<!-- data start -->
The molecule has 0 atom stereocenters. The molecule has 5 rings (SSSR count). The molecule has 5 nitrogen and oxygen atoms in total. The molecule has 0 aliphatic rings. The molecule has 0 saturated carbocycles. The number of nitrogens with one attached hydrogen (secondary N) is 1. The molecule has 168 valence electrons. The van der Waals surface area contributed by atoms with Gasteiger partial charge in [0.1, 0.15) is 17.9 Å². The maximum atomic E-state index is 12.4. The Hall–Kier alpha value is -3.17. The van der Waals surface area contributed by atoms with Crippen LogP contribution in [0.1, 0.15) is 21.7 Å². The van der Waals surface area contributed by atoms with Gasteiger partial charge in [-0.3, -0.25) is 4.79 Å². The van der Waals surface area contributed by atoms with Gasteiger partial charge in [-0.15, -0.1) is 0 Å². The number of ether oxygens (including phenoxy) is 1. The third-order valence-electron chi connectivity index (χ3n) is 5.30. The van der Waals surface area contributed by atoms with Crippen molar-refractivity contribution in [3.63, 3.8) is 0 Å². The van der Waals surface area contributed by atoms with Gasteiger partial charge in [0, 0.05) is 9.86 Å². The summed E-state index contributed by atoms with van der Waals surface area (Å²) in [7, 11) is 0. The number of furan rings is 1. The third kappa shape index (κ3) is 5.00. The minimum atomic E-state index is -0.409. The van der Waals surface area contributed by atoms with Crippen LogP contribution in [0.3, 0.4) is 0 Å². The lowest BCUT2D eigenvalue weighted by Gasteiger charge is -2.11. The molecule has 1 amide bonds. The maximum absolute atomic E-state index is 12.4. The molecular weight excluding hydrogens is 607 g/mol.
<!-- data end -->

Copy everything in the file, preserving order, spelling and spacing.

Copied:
The molecule has 0 atom stereocenters. The molecule has 5 rings (SSSR count). The molecule has 5 nitrogen and oxygen atoms in total. The molecule has 0 aliphatic rings. The molecule has 0 saturated carbocycles. The number of nitrogens with one attached hydrogen (secondary N) is 1. The molecule has 168 valence electrons. The van der Waals surface area contributed by atoms with Gasteiger partial charge in [0.1, 0.15) is 17.9 Å². The maximum atomic E-state index is 12.4. The Hall–Kier alpha value is -3.17. The van der Waals surface area contributed by atoms with Crippen LogP contribution in [0.1, 0.15) is 21.7 Å². The van der Waals surface area contributed by atoms with Gasteiger partial charge in [-0.3, -0.25) is 4.79 Å². The van der Waals surface area contributed by atoms with Gasteiger partial charge in [-0.15, -0.1) is 0 Å². The number of ether oxygens (including phenoxy) is 1. The third-order valence-electron chi connectivity index (χ3n) is 5.30. The van der Waals surface area contributed by atoms with Crippen molar-refractivity contribution in [3.63, 3.8) is 0 Å². The van der Waals surface area contributed by atoms with Gasteiger partial charge in [0, 0.05) is 9.86 Å². The summed E-state index contributed by atoms with van der Waals surface area (Å²) in [7, 11) is 0. The number of furan rings is 1. The third kappa shape index (κ3) is 5.00. The minimum atomic E-state index is -0.409. The van der Waals surface area contributed by atoms with Crippen LogP contribution in [0.3, 0.4) is 0 Å². The lowest BCUT2D eigenvalue weighted by Gasteiger charge is -2.11. The molecule has 1 amide bonds. The maximum absolute atomic E-state index is 12.4. The molecular weight excluding hydrogens is 607 g/mol.